Phoenix continues to improve every day, and is becoming a bright, curious and loving foal who thankfully now only seems to be lying down when he takes a snooze. He is maintaining a normal body temperature now too. He loves attention…he nickers when he sees you coming towards his stall and he enjoys the praise and petting he gets as he sticks his little head over the door. When you see this little guy, and look into his big eyes, you cannot help but breathe a sigh of relief that he is recovering, because had he not, there would have been a long string of broken hearts left behind. He is that special. Everyone loves him.

He is a good boy who submits to his three-times-a-day administration of yucky medicine as best he can. He enjoys a half hour a day of grazing with his two friends, Sinatra and Kokomo, and while he’d be happy to stay out a little longer, he is easy to catch and lead back into his stall. In his mane and his fluffy white fur are bits of fresh shavings from his deeply bedded stall; Jaime and her faithful volunteers keep his stall immaculate and comfortable at all times. He is fed small piles of hay continuously over the course of the day. He wears two blankets to keep him warm. Rest assured that Phoenix could not be cared for any more carefully, lovingly and diligently that he is being cared for now. 



Looking at him, it is unfathomable that anyone could have neglected a foal to the extent he was neglect. Human beings, like most mammals, are wired to nurture and protect babies when we are faced with them…and yet somehow…he ended up on the brink of death due to the inaction of the person responsible for bringing him into the world…we ALL need to work together to make sure that things like this stop happening. Now.

An enormous thank you goes out to REDMOND!, who is there every morning at 8am to clean the stalls and paddocks of these mares & foals. Her help has been invaluable and crucial during this time. Which should come as no surprise to any of us.…she is always the one who can be counted on to jump in and help whenever help is needed. So take a moment to say thank you to her…hey, send her a PM…she loves PMs! ;D

And what can I say about Jaime that would make you all understand what she is going through to help these poor horses recover? Three times a day she grinds pills, mixes up syringes, and patiently goes out to gently catch each one of the foals, and squirt the yucky mixture down their squirming little throats. That is tricky enough for the three foals that are in stalls, but little Lily who lives in the small pasture with her mother, has medicine to be administered twice a day, and she isn’t so eager to be caught either. Jaime kneels down and coaxes her over to her with a soothing voice and a handful of hay, and when Lily gets close enough.…no, she doesn’t reach out and grab her!…she gently snaps the leadrope onto her halter and Lily never even seems to notice she’s been caught. A quick squirt of medicine and the little girl is free again. And Jaime does this even when she’s in a hurry. She may be running full tilt to get everything done, but the horses would never know it. She’s patient, gentle and encouraging with each and every one of them. And they adore her.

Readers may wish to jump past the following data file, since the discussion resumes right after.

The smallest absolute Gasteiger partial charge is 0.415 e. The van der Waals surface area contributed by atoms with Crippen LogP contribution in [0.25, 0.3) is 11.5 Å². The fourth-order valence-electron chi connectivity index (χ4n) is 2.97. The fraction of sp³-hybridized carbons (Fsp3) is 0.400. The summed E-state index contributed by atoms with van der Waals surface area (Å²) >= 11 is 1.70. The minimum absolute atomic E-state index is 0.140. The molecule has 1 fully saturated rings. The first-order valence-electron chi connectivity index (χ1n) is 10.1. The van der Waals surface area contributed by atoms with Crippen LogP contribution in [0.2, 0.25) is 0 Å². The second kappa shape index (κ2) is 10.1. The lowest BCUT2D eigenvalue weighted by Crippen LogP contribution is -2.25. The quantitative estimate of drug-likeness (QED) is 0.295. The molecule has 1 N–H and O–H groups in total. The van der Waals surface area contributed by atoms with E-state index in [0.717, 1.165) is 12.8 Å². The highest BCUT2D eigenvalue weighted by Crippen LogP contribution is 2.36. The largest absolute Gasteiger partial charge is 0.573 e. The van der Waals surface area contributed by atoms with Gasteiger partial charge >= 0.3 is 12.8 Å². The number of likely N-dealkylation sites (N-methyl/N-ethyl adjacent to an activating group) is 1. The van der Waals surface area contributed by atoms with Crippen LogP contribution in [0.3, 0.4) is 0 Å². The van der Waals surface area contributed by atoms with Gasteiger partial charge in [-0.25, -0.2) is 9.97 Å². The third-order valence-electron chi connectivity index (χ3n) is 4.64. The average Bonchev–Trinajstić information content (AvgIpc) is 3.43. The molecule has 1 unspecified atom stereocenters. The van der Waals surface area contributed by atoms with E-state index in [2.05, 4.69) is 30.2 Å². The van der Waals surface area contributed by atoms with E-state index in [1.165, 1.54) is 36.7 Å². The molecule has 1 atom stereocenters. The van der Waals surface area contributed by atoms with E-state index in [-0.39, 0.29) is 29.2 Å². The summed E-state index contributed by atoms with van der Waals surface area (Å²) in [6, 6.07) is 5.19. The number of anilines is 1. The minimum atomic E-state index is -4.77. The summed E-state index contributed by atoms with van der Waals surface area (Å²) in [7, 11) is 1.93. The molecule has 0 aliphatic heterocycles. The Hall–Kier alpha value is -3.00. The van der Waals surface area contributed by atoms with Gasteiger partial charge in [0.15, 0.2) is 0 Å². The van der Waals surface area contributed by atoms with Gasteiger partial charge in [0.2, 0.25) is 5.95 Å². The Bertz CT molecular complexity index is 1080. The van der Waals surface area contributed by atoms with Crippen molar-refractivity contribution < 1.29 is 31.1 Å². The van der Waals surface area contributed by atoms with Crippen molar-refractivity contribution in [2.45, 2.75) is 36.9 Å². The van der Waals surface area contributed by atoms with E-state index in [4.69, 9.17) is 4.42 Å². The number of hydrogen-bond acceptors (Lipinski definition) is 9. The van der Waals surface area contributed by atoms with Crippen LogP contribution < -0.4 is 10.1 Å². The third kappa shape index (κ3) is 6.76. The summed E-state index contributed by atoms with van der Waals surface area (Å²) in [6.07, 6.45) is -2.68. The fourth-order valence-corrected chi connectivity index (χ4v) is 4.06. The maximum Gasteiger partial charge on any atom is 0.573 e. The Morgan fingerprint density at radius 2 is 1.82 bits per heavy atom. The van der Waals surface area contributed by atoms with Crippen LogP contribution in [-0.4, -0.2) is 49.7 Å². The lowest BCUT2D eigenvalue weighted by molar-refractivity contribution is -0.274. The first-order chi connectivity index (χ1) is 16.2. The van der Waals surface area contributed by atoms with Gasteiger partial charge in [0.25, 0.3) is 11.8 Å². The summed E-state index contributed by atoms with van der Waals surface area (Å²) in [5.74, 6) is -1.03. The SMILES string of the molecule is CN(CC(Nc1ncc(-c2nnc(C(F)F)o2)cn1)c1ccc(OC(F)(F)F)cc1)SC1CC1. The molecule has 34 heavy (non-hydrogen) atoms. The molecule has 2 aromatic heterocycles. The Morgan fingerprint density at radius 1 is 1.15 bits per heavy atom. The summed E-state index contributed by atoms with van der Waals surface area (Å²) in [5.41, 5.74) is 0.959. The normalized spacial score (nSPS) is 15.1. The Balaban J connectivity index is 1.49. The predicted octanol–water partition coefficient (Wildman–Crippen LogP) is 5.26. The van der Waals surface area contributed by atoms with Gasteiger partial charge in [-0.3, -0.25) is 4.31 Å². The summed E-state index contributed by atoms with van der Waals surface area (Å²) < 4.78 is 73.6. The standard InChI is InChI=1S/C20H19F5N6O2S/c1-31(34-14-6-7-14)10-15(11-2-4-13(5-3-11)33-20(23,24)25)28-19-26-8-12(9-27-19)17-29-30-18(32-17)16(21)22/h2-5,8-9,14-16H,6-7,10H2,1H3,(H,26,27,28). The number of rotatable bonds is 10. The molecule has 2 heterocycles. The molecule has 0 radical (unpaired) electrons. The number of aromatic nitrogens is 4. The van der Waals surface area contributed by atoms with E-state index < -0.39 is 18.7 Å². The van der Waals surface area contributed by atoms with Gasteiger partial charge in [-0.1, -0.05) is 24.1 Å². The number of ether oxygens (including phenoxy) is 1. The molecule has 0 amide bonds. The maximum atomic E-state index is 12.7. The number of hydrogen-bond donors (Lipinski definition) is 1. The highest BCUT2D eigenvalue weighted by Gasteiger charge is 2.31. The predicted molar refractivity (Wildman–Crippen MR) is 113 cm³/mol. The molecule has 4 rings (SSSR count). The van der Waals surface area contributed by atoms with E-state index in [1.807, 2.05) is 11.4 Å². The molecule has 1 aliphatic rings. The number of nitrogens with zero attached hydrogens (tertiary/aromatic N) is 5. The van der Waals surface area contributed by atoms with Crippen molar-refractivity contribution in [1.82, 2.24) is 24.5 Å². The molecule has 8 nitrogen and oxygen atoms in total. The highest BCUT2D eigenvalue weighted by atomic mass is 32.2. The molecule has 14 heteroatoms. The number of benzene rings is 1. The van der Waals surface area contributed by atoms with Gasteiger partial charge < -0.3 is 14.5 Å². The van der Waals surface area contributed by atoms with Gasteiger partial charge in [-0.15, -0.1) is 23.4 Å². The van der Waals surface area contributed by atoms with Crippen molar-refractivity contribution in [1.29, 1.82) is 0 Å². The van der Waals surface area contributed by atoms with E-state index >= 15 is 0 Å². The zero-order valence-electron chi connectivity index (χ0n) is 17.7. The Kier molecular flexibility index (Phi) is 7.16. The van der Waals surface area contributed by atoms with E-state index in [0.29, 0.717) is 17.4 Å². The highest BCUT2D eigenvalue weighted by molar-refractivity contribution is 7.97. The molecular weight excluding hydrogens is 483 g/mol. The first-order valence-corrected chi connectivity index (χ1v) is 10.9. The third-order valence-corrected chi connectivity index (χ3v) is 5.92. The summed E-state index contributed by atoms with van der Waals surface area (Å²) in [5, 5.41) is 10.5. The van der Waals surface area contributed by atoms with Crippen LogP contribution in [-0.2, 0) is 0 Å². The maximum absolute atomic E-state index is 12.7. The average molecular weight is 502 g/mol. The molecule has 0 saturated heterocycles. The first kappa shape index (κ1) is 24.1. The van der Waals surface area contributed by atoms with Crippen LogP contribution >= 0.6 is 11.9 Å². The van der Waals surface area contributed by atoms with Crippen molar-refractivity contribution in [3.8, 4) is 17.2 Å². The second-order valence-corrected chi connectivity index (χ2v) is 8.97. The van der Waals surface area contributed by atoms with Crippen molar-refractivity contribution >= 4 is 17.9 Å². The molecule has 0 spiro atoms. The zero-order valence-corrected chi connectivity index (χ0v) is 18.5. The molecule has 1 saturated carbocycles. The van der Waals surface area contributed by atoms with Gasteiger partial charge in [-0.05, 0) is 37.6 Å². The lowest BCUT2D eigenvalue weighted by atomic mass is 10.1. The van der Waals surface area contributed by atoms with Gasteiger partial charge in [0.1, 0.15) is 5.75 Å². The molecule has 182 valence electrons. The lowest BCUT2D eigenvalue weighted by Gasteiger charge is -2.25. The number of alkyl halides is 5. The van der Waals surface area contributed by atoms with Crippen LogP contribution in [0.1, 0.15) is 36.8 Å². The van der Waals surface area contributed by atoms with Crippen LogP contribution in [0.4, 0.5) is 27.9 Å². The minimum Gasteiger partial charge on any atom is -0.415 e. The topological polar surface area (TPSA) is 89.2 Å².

She also administers eye ointment to Kokomo three times a day (which is not easy to do to any horse, least of all a squirmy baby. Because of Hope’s diarrhea, Jaime mixes up four syringes of Miracle Clay…twice a day…and feeds that to Hope…let’s just say that her parka she wears out to the barn looks as if she’s been mud wrestling in it…it’s a messy messy job! But again, there is no impatience, no frustration, just calm encouragement for the poor mare who has to swallow all this stuff, and hearty congratulations and praise for her when she’s done.

On top of all of this, there are multiple small feedings per day. There is dusting for lice and rainrot treatment to be done. This week they will start carefully worming the horses, and that will mean constant vigilance for signs of colic. Work starts this week on the horse’s badly overgrown feet, so she will be there holding them for the farrier, trying to keep these relatively unhandled horses still while the farrier works. The there are her own horses, who are regulated to a safe corner of her property while the new ones are in quarantine, but still need to be fed, watered and cleaned up after. The looks they give her — when she is unable to even touch them for fear of infecting them — make her feel terribly guilty. And when all the outdoor work is done, she comes inside to face a full email inbox, a phone that never stops ringing, and, oh yeah, a son and boyfriend who want and need her time as well. It is no wonder she is exhausted. But she does it all with as much cheer as she can muster. She’s truly amazing.